PC Aliens? Part 1

The Guardian attempts to make science more interesting to its core readers by making the search for extra-terrestrial life just a bit more Guardian-ish. Sage looks at their misreporting.

Is this another attempt to climb Peak Guardian? “Messages sent into space to tell extraterrestrials about the nature of humankind should be updated to reflect gender equality and the diversity of life on Earth, scientists say.” Note the words “scientists say”.

What do Scientists Say?

The Guardian is reporting on a conference of the UK Seti Research Network (UKSRN) in Leeds this week, where a debate was held on the wisdom of broadcasting messages into space. While the Guardian does mention that debate in the article, it leads on a quite different issue, claiming that “The UK entrants to a Breakthrough Initiative competition agree on one thing: any missive to extraterrestrials must be an up-to-date portrayal of humankind”.

It is true that someone did raise the issues of diversity and sexism. This is reported elsewhere too, but no other news source led with that. Why did the Guardian? And why did they represent the meeting as they did?

What Scientists say it?

The only person cited by the Guardian is Jill Stuart. Who is she? Well, according to her CV, she is a visiting fellow in the Department of Government at the LSE. She “specialises in the law, politics, and theory of outer space politics” and is knowledgeable in “gender and international relations”, amongst other things of a similar nature.

Now some may mock at this. I don’t actually. I can see the fun and interest in some of it, and there is a lot of politics both in space (the International Space Station) and about space (use of military satellites).

What are Dr Stuart’s qualifications? Well her BS is in Political Science, her MSc is in International Relations, and her PhD? It’s in “International Relations, ‘Exploring the Relationship Between Outer Space and World Politics: Regime Theory and English School Perspectives’”. Now, I don’t know what that means in terms of research as I haven’t read it. But I do know is that it means that she’s not a scientist!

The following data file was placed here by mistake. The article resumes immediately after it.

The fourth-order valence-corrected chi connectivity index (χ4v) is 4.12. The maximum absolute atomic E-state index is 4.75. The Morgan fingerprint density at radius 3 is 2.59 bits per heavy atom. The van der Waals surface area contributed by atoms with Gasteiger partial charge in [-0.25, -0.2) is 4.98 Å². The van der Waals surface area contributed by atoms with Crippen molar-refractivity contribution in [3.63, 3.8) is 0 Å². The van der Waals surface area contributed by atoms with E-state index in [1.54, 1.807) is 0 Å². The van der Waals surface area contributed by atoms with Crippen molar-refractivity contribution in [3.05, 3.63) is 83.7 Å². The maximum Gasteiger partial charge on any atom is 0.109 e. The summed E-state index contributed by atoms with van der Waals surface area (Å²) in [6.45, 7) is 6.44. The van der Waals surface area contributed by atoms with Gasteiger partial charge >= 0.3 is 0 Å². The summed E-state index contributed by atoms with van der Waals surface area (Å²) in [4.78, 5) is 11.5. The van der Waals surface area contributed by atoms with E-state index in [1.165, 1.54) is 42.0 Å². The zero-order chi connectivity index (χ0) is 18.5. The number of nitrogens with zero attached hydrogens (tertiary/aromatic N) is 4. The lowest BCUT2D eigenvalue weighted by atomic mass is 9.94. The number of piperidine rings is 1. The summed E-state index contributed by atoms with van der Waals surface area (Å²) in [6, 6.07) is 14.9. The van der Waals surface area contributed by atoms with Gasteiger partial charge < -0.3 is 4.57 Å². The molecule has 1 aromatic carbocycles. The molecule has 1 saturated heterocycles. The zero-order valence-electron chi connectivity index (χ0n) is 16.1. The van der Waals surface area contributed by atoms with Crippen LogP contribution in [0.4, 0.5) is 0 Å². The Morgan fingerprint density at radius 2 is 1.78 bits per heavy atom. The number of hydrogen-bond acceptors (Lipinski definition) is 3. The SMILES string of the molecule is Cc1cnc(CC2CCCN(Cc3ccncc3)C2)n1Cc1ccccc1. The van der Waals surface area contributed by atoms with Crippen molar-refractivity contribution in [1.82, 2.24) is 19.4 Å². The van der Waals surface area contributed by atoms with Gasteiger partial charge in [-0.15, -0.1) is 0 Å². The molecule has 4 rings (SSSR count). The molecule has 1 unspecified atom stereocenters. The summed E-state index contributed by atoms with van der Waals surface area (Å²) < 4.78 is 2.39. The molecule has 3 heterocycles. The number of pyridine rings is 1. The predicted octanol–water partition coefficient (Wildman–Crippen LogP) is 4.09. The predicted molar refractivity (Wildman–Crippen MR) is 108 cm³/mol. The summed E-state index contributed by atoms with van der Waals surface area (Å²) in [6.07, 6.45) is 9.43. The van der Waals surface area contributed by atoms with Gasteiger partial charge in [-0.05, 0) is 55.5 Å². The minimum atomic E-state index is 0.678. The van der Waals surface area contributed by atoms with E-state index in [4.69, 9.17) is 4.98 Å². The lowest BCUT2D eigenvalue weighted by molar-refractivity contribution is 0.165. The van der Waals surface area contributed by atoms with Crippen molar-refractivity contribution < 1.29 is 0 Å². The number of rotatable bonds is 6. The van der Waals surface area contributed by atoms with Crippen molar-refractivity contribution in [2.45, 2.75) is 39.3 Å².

Well, OK, she is a social scientist, but not a white-coated, safety glasses and Bunsen burner, big telescope, scanning electron microscope, test tube and retort stand physical scientist. And this is what nearly everybody thinks of when they read “scientist”.

How many scientists say it?

It seems that only one scientist wants a message ‘that reflects gender equality and diversity’ if you count Dr Stuart as a ‘scientist’. None if you don’t, at least insofar as we can tell from the Guardian piece.

So the Guardian Article is Crap?

It appears that he Guardian is either being disingenuous or is incompetent. Or both. Quelle surprise!

Let’s try it again, shall we? What the Guardian should have written is: “Messages sent into space to tell extraterrestrials about the nature of humankind should be updated to reflect gender equality and the diversity of life on Earth, Dr Jill Stuart, a social scientist said.” This makes clear it is the view of one person, and that person being a social, not a physical, scientist.